Why Was Cross Matching Introduced?
To increase liquidity and user experience I believe was the corporate line from Betfair in 2008.
Many have expressed different views. As I said earlier though, I fully suspect there were or at least would have been individuals running automated programs on the exchange like or similar to this previously. After all, if you look at the example above. All back bets entering the market between 1.6 and 1.76 would effectively be giving away free money to someone running such a program. Now that person is Betfair, and so are the small profits attributed to each cross-betting match.
Bearing in mind how often that would happen, and how much money could be made, it’d be silly for them not to. Longer-term followers and pre-race traders will have seen ‘the bomber’ as he’s affectionately referred to (a massive mug punter that takes huge chunks out of the price on the exchange). This kind of behaviour routinely triggers cross-matching, giving away a lot of value in the process.
Another reason that circulated at the time was; the additional revenue cross-matching provides will fund development for the exchange. I’m sure they’ve spent a lot on the upkeep although from the outside it doesn’t seem to be the case.
When cross-matching came in, many complained their competitive edge disappeared or was drastically reduced. I can’t comment though, cross-matching was active before I made any proper money!
With that in mind…
How Does Cross Matching Affect Traders?
With this formula, we can see the exact difference between matching an order and being ‘cross-matched’.
However, it is important to note that Betfair respects the FIFO principle within the formula – first in, first out. I’ve seen many arguments to suggest that this simply isn’t being followed. For example, many people have noted how their money should be the first to enter the market but, instead, it ends up waiting behind others. I’ve thought it at times too, but in the same breath, it has also happened the other way around too. It’s important to be honest.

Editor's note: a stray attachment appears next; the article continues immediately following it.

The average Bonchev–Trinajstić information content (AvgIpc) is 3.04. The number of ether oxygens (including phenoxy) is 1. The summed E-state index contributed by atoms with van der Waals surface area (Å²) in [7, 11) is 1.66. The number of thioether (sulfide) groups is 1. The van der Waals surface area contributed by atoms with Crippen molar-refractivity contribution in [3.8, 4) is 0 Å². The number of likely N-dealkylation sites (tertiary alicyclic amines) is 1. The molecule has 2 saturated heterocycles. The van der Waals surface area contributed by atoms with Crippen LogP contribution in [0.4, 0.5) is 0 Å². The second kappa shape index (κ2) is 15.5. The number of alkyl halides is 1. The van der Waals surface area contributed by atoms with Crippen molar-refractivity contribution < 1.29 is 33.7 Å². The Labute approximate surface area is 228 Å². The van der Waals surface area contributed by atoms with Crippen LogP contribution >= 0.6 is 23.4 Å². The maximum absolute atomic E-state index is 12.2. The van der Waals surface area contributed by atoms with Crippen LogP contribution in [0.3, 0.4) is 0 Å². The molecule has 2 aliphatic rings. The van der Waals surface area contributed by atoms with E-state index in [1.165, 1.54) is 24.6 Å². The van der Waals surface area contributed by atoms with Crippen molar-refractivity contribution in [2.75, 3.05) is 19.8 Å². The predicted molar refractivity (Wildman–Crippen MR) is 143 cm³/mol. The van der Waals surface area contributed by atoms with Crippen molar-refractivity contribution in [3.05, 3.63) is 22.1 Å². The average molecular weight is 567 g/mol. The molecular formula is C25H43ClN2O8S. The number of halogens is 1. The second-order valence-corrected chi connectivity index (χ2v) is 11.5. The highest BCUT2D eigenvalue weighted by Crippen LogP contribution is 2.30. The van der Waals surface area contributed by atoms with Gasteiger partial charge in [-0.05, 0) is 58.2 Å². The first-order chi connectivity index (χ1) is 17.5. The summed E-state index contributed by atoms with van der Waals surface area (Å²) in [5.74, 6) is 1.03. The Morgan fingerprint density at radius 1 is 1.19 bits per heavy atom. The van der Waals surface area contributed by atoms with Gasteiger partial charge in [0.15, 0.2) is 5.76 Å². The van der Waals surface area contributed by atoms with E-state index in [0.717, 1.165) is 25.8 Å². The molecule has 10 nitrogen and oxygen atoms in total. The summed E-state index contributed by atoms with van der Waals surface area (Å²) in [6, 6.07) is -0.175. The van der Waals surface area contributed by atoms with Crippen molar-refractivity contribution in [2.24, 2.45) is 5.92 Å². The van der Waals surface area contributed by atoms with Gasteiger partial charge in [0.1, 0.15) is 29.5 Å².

It just wouldn’t make sense for Betfair to take such risks deliberately…
Take a look at the chart above, can you see how the different price actions force balanced movement between betting odds?
For you and me as traders, cross-matching is just another market influence to bear in mind. In some instances, being aware that cross-matching exists and is in operation presents an additional positive or negative to trading decisions. It provides an overall element of consistency to the markets.
Noticing market sentiment can be of particular interest to markets such as greyhounds, racing or even football (before the start). So having this characteristic active within the market provides some kind of structure to bear in mind. As shown earlier, one price goes up, another has to compensate.
Personal note: While it’s important to understand cross-matching and the impact it has. I think new traders get a little caught up on it sometimes, but don’t. Being unaware is daft, but obsessing about it will have you chasing your tail!